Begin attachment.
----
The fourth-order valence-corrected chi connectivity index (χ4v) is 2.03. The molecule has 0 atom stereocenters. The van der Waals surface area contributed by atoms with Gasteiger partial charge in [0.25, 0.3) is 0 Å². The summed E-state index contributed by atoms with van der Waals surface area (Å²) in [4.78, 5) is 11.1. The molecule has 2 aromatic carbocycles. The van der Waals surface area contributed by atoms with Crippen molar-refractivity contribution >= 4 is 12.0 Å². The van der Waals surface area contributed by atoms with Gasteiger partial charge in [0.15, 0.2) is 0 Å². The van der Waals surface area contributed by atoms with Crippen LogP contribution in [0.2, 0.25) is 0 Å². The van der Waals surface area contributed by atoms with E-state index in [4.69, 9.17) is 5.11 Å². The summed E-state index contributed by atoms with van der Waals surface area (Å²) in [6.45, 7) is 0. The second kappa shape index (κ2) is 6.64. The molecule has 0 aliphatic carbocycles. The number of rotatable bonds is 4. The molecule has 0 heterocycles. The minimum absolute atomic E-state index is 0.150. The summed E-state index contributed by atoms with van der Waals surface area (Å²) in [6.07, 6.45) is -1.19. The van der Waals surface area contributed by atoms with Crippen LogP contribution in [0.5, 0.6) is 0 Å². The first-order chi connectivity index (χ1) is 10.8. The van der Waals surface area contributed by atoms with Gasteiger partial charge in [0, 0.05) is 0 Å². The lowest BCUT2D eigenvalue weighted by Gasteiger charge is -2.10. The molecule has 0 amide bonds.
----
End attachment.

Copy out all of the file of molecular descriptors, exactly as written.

The fourth-order valence-corrected chi connectivity index (χ4v) is 2.03. The molecule has 0 atom stereocenters. The van der Waals surface area contributed by atoms with Gasteiger partial charge in [0.25, 0.3) is 0 Å². The summed E-state index contributed by atoms with van der Waals surface area (Å²) in [4.78, 5) is 11.1. The molecule has 2 aromatic carbocycles. The van der Waals surface area contributed by atoms with Crippen molar-refractivity contribution >= 4 is 12.0 Å². The van der Waals surface area contributed by atoms with Gasteiger partial charge in [0.15, 0.2) is 0 Å². The van der Waals surface area contributed by atoms with Crippen LogP contribution in [0.2, 0.25) is 0 Å². The van der Waals surface area contributed by atoms with E-state index in [4.69, 9.17) is 5.11 Å². The summed E-state index contributed by atoms with van der Waals surface area (Å²) in [6.45, 7) is 0. The second kappa shape index (κ2) is 6.64. The molecule has 0 aliphatic carbocycles. The number of rotatable bonds is 4. The molecule has 0 heterocycles. The minimum absolute atomic E-state index is 0.150. The summed E-state index contributed by atoms with van der Waals surface area (Å²) in [6.07, 6.45) is -1.19. The van der Waals surface area contributed by atoms with Crippen LogP contribution in [0.5, 0.6) is 0 Å². The first-order chi connectivity index (χ1) is 10.8. The van der Waals surface area contributed by atoms with Gasteiger partial charge in [0, 0.05) is 0 Å². The lowest BCUT2D eigenvalue weighted by Gasteiger charge is -2.10. The molecule has 0 amide bonds.